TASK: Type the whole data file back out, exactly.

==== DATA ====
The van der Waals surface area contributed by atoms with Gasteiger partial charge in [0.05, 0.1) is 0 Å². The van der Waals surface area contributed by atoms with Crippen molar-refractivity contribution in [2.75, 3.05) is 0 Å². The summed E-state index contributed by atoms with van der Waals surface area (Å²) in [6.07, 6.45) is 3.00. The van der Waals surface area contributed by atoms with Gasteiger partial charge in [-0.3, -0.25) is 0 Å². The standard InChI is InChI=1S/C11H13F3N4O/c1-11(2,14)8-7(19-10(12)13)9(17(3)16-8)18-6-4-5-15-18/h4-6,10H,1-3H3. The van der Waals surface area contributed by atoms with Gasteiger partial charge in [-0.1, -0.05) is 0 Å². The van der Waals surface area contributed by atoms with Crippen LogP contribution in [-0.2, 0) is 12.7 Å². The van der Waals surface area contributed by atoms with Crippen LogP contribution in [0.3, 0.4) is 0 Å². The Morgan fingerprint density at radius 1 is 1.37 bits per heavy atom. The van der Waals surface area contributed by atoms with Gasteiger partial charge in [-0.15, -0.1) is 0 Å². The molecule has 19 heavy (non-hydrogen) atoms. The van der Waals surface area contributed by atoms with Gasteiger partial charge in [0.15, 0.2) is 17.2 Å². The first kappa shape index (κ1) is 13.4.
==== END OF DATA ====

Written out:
The van der Waals surface area contributed by atoms with Gasteiger partial charge in [0.05, 0.1) is 0 Å². The van der Waals surface area contributed by atoms with Crippen molar-refractivity contribution in [2.75, 3.05) is 0 Å². The summed E-state index contributed by atoms with van der Waals surface area (Å²) in [6.07, 6.45) is 3.00. The van der Waals surface area contributed by atoms with Gasteiger partial charge in [-0.3, -0.25) is 0 Å². The standard InChI is InChI=1S/C11H13F3N4O/c1-11(2,14)8-7(19-10(12)13)9(17(3)16-8)18-6-4-5-15-18/h4-6,10H,1-3H3. The van der Waals surface area contributed by atoms with Gasteiger partial charge in [-0.1, -0.05) is 0 Å². The van der Waals surface area contributed by atoms with Crippen LogP contribution in [-0.2, 0) is 12.7 Å². The van der Waals surface area contributed by atoms with Crippen LogP contribution in [0.3, 0.4) is 0 Å². The Morgan fingerprint density at radius 1 is 1.37 bits per heavy atom. The van der Waals surface area contributed by atoms with Gasteiger partial charge in [-0.15, -0.1) is 0 Å². The molecule has 19 heavy (non-hydrogen) atoms. The van der Waals surface area contributed by atoms with Gasteiger partial charge in [0.15, 0.2) is 17.2 Å². The first kappa shape index (κ1) is 13.4.